Last month, Stats NZ staff gathered in offices in Wellington and Christchurch, and beamed in from other climes, to take stock six weeks after census day.
The official line from the census programme board meeting minutes was: “Overall field collection for the 2023 census is continuing to track to plan.”
Unofficially, the picture seemed chaotic and calamitous.
Cyclone Gabrielle hit the day field staff were meant to begin knocking on doors, leading to a suspension of activities. The Government urgently approved a further $36.7 million, mainly to extend ground operations for affected areas.
By April 19, when the census programme board met, returns were going badly.
Responses from Māori and Pasifika were significantly lagging behind the national rate. These groups were meant to be a priority after the disastrous 2018 census.
Unfortunately, the areas worst-affected by the cyclone were also those with some of the lowest response rates in 2018.
Taxpayer money was being shovelled out the door to turn things around.
On top of an extra $1m advertising spend, there were a flurry of community engagement events, including with the Warriors rugby league team, to lift returns. Vouchers of up to $40 would be offered as an enticement – potentially costing another $1m.
Then there were the data collection and processing systems. Because of a lack of testing they were delivered late, which would cause yet further delays and increased costs.
The start date of the so-called post-enumeration survey, which provides the final, official census response rate, was pushed back three weeks to May 22.
It was possible, because of the cascade of delays, the first census data release would be pushed back from March next year to May.
Of course, the budget blew out.
An extra $8m to increase pay for field staff in a competitive labour market, the urgent $37m after the cyclone, and, unfortunately, because of an error, a further $7m-8m of work which previously hadn’t been accounted for.
Three years ago, then Statistics Minister James Shaw announced a census budget of $210m, with a $33m contingency quietly tucked away.
Now, the overall figure is estimated to be $317m. The contingency has reduced to $7.6m.
There’s already talk of needing $8.8m to prepare for the 2028 census.
Simon Mason is deputy government statistician and deputy chief executive of census and collection operations. He confirmed it was unlikely the census would achieve several key performance indicators, including those involving response rates from Māori and Pasifika.
“But we expect to get close to the KPI target of 90 percent for the national response rate.”
Raw figures show the struggle ahead, with estimates that more than 600,000 individual forms remain outstanding.
“It is too early to comment on data quality as the census forms have yet to be processed, data analysed, and the combined methodological approaches for data variables to be included,” Mason says.
The census board has agreed to moving the first data release to the end of May next year, he confirms, to reflect the extension of collection operations. “This release will include high-level counts of the population, dwellings, and Māori descent only.”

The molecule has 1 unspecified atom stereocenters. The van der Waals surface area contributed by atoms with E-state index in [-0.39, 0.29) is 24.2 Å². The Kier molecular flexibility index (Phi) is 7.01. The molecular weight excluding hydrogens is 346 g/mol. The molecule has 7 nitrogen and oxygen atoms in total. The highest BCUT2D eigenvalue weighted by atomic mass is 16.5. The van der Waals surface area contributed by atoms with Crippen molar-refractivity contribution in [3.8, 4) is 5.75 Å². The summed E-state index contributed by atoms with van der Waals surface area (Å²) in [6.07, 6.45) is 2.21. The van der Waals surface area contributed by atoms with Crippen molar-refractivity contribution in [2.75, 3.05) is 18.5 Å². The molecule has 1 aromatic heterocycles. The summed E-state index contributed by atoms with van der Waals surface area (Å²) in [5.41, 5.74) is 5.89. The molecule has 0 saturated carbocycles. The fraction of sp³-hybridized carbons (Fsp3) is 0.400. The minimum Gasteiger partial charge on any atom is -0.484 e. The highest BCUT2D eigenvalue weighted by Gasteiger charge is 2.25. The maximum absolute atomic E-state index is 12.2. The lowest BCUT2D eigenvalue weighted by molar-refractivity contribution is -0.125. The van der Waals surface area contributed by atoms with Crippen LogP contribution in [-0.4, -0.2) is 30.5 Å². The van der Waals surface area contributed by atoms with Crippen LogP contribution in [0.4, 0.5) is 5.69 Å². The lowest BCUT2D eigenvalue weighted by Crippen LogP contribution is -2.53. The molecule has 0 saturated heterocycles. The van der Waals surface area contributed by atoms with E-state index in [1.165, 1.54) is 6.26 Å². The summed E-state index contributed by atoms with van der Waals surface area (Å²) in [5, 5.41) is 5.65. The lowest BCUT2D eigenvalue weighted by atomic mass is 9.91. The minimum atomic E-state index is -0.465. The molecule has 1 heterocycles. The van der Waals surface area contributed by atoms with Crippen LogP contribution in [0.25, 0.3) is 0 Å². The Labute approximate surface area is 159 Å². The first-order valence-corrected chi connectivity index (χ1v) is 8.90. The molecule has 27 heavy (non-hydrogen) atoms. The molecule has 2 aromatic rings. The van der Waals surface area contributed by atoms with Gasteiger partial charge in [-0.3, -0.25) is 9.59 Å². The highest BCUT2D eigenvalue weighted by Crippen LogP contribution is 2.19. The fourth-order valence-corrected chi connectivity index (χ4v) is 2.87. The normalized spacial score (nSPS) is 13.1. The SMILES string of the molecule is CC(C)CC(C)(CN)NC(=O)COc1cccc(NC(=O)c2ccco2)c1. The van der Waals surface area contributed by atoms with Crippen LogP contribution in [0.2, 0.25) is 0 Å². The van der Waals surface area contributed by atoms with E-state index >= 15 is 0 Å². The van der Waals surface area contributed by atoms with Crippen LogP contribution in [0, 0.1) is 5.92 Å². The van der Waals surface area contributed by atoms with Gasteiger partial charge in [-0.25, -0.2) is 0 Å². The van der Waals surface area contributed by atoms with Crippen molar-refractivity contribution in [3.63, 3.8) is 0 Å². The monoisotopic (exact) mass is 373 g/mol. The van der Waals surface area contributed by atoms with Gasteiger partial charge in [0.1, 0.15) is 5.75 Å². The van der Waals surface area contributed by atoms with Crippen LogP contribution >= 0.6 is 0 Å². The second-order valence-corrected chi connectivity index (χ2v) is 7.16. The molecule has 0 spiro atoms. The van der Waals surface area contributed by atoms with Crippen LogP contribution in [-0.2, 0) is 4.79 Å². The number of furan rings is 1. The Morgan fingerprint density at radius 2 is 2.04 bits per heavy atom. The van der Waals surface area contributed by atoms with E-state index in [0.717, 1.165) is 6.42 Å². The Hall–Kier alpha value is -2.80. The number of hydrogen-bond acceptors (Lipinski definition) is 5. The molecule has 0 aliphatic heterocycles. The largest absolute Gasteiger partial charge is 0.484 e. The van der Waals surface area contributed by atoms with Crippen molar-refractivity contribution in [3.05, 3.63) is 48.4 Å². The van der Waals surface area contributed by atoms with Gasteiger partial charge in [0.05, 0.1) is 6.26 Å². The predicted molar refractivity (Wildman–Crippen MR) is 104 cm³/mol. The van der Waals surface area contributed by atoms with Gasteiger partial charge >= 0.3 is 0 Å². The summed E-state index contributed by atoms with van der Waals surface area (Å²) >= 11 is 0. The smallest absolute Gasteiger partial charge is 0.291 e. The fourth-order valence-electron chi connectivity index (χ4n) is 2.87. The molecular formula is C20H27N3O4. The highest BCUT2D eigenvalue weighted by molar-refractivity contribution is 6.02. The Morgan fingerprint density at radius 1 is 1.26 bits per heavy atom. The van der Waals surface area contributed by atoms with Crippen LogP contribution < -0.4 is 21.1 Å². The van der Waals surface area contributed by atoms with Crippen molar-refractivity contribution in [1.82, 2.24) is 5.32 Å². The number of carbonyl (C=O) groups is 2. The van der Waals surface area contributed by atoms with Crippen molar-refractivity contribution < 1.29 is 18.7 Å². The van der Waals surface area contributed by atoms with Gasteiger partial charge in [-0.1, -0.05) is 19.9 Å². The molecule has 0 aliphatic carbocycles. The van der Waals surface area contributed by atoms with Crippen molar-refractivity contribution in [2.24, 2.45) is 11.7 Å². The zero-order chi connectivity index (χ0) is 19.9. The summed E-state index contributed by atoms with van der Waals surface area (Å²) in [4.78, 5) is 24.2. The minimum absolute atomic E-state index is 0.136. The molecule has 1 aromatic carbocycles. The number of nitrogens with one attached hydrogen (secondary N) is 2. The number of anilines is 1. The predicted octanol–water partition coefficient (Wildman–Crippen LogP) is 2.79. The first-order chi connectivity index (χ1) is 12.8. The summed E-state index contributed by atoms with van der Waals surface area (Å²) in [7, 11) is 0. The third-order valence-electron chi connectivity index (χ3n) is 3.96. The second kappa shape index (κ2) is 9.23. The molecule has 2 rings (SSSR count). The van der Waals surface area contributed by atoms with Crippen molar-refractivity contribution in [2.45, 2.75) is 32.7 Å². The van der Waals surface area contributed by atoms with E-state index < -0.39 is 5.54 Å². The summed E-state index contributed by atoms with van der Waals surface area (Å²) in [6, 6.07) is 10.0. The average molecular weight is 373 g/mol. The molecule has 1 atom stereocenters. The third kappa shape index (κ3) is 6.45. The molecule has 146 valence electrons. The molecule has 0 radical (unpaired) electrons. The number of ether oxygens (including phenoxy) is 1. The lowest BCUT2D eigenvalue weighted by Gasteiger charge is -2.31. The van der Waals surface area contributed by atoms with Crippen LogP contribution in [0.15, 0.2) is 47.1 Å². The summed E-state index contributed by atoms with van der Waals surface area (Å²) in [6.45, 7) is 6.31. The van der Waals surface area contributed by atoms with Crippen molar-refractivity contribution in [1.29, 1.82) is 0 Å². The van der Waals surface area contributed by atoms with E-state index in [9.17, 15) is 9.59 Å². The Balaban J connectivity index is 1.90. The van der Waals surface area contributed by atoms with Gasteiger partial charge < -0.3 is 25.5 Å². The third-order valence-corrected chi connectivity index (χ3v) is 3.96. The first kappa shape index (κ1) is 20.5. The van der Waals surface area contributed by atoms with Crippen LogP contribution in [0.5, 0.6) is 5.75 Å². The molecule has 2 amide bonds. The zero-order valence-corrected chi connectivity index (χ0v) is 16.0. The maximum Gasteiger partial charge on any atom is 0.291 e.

The situation disappoints Andrew Sporle (Ngāti Apa, Rangitane, Te Rarawa), a member of Te Mana Raraunga, the Māori Data Sovereignty Network, who works in the University of Auckland’s statistics department.
He thinks the census chickens are coming home to roost. “This was predicted by Stats NZ when they put up their budget bid to Cabinet [in 2020] and Cabinet chose to fund the option with the second-worst equitable response out of five options.”
As reported by RNZ in 2020, Cabinet’s favoured option was only $6.8m higher than one described by StatsNZ as the “minimum viable” which would likely produce poor quality data.
Census data is used to draw electoral boundaries, and is vital for decisions about health spending and where to build new schools. Three years ago, Sporle told RNZ that Cabinet, by picking the fourth of five options, decided to run an inequitable census for Māori, risking the third bad census for Māori and Pasifika people.
Sporle told Newsroom: “The supplementary funding was useful but too little and too late. Census planning is a five-year process, and Stats NZ had to get ahead of this as it’s a trend seen at least since 2013.”
“We are missing Māori responses EVERYWHERE.” – Comment at April 6 meeting of the census programme board
The meeting minutes we’ve referred to are part of a 370-page response by Stats NZ to our Official Information Act request; a request designed to capture what was being said by the census board as the nationwide survey got into gear.
It makes fascinating, and at times concerning, reading.
The papers show Stats NZ originally asked for $40.4m after the cyclone, but Cabinet lopped off the proposed contingency. After the sum was approved, Stats NZ was obligated to provide regular updates not just to Statistics Minister Deborah Russell, but Minister of Finance Grant Robertson.
A financial briefing noted the “burn rate” of spending would average more than $1.2 million a day in March. Between March 6 and March 12, the “advertising sales rate” was $3m.
Even before census day – officially March 7 – concerns were being raised about low responses in cyclone-hit areas, which could lead to lower quality data, especially for iwi affiliation.
Minutes from the March 2 census programme board meeting state: “The board has communicated to ministers and other stakeholders there is a likelihood we miss our KPIs.”
A “declining daily response trend” was noted between March 2 and March 4. While census advertising was paused and then reintroduced after the cyclone, a briefing in early March said there was “low interest in our messaging” and “census is not a priority for many”.